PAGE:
Abu Dhabi, UAEThursday 22 August 2019

'Protest train' rolls into Khartoum as demonstrators aim to keep bid for civilian rule on track

The US has reiterated the need to transfer to civilian rule but the military has warned of instability if the process is done too quickly

Hundreds of protesters arrived on a packed train in Khartoum on Tuesday to join a weeks-long sit-in outside army headquarters, as a top US official reiterated Washington's backing for the country's military council to hand over power to a civilian government.

But African leaders meeting in Cairo insisted the transition needs more time, urging the African Union to extend its end of April deadline by three months to hand power or face suspension from the bloc.

Sudanese protesters vowed to continue their struggle for a civilian government to take over after the army ousted long-time President Omar Al Bashir on April 11, after months of mass protests.

The demonstrations first broke out in December in the northeastern Sudanese town of Atbara.

On Tuesday, a train from the same town, overflowing with flag-waving demonstrators, chugged through north Khartoum's Bahari railway station before winding its way to the protest site, according to AFP.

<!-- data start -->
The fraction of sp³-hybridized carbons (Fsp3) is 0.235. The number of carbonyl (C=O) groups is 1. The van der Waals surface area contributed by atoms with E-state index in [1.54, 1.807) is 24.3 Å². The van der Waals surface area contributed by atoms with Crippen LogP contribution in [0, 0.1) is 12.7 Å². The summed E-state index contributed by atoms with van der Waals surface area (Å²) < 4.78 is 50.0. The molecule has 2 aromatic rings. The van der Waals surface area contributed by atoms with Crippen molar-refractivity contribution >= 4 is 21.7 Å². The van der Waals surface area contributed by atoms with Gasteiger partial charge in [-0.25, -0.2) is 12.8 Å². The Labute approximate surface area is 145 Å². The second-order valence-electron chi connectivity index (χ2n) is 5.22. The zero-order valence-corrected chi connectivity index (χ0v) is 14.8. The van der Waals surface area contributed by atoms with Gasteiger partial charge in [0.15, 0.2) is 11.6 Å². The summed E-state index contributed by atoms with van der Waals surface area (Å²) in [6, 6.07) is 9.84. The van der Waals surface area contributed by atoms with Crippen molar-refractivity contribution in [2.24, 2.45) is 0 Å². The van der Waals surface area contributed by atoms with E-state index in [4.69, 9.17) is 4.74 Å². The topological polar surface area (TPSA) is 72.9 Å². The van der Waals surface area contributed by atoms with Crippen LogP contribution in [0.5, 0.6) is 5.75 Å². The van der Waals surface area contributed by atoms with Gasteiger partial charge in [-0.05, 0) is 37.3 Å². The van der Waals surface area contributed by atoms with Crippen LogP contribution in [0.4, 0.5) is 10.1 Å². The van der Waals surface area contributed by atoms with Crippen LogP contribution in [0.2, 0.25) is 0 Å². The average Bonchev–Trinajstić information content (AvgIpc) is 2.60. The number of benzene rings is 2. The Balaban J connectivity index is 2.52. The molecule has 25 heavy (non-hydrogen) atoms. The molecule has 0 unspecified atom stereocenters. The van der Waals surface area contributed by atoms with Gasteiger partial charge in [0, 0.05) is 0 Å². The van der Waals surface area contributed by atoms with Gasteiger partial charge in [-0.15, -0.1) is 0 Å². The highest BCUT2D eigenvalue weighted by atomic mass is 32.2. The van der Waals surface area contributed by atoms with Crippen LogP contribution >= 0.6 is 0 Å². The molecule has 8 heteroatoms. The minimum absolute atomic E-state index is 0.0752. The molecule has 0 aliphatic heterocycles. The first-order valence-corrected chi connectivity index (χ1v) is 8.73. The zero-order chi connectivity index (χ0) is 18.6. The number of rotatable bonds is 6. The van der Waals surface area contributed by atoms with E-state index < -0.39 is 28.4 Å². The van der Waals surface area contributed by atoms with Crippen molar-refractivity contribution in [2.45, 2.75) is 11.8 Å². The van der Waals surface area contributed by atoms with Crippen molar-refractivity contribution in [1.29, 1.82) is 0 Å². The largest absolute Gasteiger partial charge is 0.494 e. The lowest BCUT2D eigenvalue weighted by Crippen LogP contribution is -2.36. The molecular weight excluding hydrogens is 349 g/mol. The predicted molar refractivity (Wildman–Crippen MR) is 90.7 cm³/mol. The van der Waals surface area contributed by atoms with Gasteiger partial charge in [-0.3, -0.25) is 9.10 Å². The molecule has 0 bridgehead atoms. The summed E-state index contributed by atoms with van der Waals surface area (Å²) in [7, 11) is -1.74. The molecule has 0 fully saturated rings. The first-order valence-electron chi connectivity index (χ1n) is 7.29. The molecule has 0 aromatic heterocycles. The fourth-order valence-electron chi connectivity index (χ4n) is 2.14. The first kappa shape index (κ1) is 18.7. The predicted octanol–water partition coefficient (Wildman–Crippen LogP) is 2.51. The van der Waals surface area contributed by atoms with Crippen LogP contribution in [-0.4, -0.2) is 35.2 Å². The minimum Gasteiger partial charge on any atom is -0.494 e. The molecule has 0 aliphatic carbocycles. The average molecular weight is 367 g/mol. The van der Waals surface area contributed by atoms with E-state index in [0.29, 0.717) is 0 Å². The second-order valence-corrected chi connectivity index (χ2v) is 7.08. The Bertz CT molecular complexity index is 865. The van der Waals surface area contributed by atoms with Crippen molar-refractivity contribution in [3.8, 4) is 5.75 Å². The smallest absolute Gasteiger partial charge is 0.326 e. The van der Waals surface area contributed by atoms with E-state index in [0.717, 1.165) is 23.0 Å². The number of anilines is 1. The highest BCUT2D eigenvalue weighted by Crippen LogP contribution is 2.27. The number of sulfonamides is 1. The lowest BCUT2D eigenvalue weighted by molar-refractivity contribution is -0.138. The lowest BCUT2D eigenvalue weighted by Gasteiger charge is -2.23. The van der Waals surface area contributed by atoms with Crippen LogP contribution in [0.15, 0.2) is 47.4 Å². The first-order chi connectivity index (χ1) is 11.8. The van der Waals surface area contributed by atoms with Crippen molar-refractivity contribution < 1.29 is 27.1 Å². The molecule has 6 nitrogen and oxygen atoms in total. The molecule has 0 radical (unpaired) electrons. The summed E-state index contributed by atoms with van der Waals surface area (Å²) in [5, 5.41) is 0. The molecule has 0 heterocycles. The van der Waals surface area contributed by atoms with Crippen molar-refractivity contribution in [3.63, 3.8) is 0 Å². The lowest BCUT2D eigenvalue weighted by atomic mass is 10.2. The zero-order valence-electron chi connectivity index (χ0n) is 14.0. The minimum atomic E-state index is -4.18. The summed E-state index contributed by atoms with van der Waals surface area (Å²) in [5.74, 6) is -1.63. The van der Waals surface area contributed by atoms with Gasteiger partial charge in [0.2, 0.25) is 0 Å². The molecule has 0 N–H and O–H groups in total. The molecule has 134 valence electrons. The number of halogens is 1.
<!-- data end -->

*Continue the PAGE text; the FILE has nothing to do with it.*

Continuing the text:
Sudanese protesters from the city of Atbara flash the V-sign for victory and wave national flags atop a train as it arrives at the Bahari station in Khartoum on April 23, 2019. AFP
Sudanese protesters from the city of Atbara flash the V-sign for victory and wave national flags atop a train as it arrives at the Bahari station in Khartoum on April 23, 2019. AFP

Protesters perched on the roof of the train, chanting "freedom, peace, justice" as crowds of supporters, who had waited for hours, greeted them as the procession came to a stop outside the army headquarters in central Khartoum.

Calling for retribution for those killed during Mr Al Bashir's rule, protesters chanted "blood for blood, we will not accept compensations".

The protests that broke out in Atbara swiftly mushroomed into nationwide demonstrations against Mr Al Bashir's iron-fisted rule, finally leading to his ousting by the army.

Under Mr Al Bashir, officials say at least 65 people were killed in protest-related violence since December.

But initial jubilation at the end of the president’s three-decade reign quickly turned to anger over the military council's plan to keep power for a two-year transition period.

World powers have urged the council to cede power. The military council leading the transition have taken steps to meet several of the key demands of protesters and said that the unions that led the campaign could nominate key officials including a prime minister. But they have warned that moving to an all civil administration too quickly could plunge the country into chaos and even civil war.

"We support the legitimate demand of the people of Sudan for a civilian-led government, and we are here to urge and to encourage parties to work together to advance that agenda as soon as possible," top US State Department official Makila James said on Tuesday.